WECRASHED Star Jared Leto for Men’s Health Magazine

Posted on March 21, 2022

Jared Leto has conquered age, gravity, and Hollywood. Turning 50, with successful careers in acting, music, and tech investing—and with his eye on El Capitan— the maxihyphenate, star of Morbius and WeCrashed, is learning the value of a rest day. In the new Men’s Health April issue cover story, Leto opens up about his harrowing near-death experience, shares why performing with 30 Seconds to Mars is tougher than anything he’s done, and more.

 

 

On his secret to looking so young and healthy:

“I do have a good answer for that, but I probably won’t tell you. Just to keep everybody guessing. Really, honestly, at the end of the day, it doesn’t really matter.”

On how he confidently juggles so many different opportunities:

“I’m impatient, and I guard my time really well. And that’s probably why I’m able to do multiple things and achieve some of my goals with those things.”

On accepting that when you say yes to one thing, you’re always saying no to something else:

“If you want to achieve greatly, I can tell you how, but it may not be what you want. I’ve worked really, really hard and I’ve achieved some goals in my life, and it’s been a beautiful thing. But there’s a price you pay for all of it. It just depends how important those goals are to you.”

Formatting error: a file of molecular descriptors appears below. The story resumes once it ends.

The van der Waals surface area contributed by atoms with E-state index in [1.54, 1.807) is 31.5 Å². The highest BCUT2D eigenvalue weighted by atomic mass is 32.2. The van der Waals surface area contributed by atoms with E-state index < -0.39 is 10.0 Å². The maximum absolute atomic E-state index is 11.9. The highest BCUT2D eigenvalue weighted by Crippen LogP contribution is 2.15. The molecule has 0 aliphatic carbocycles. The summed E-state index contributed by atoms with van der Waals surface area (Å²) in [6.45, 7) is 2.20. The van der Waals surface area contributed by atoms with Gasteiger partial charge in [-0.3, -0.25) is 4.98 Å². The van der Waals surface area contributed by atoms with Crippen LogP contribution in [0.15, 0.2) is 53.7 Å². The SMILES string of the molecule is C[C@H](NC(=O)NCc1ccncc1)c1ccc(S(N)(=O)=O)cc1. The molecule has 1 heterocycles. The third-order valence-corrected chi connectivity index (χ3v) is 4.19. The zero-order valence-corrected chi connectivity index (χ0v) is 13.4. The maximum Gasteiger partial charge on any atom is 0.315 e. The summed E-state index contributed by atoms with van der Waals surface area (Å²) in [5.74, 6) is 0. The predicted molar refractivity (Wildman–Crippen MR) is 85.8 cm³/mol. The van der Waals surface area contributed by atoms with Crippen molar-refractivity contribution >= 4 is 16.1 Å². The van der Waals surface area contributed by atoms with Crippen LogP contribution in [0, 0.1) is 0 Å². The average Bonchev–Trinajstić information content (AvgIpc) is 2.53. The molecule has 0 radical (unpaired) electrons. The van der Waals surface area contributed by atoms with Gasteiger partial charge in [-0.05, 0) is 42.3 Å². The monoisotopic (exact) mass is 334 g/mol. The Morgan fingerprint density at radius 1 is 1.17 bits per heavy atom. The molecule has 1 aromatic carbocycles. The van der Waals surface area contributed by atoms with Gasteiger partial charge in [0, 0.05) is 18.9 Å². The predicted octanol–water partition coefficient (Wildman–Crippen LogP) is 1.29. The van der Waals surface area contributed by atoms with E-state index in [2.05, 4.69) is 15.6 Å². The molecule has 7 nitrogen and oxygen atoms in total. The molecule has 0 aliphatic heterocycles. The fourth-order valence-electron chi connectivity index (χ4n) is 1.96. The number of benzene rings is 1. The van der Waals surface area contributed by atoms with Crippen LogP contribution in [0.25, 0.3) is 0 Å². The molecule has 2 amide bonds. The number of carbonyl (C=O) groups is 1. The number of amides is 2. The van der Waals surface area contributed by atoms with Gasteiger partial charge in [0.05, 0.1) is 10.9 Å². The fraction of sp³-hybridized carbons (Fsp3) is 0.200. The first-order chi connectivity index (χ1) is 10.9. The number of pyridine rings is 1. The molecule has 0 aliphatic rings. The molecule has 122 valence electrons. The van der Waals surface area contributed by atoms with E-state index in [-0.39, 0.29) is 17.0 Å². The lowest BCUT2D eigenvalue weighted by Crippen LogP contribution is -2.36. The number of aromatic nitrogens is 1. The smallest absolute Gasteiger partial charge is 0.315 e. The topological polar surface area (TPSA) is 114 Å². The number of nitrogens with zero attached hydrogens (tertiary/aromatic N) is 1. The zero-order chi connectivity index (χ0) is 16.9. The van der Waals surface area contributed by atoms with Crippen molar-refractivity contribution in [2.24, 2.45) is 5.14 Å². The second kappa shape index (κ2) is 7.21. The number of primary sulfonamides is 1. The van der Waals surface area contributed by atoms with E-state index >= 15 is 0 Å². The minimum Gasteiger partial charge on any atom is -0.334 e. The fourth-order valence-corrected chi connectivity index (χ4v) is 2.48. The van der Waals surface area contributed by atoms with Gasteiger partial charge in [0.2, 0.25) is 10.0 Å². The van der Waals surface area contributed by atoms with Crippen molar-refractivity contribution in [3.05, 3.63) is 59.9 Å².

On why performing on stage with Thirty Seconds to Mars is the most physically demanding thing he’s ever done:

“I’d put it somewhere between amateur bowling and . . . Usain Bolt. It’s hard to explain because you’re up there having a good time, but it’s full on for a couple of hours. You’re singing and running around, you have so much adrenaline, and you’re performing at your limit. Your heart is pounding outta your chest, you’re dripping sweat, and you’re exhilarated, but you’re working your body in a really intense way.”

On making extreme changes to his own physique for roles, gaining and losing significant weight:
“But what’s more important is: How does it change the way you walk? How does it change the way you talk? How does it change the way people treat you? I gained over 60 pounds for a role once, and it was amazing. I remember asking someone for the time in New York and they, like, recoiled. I saw people I knew who didn’t know I was filming and thought I had fallen off the—I don’t know how to describe it—that I had ‘not been taking care of myself.’ They took it as a sign of something wrong in my life. It was a really wild thing to experience that.”

 

[Photo Credit: Jimmy Chin/Men’s Health Magazine]

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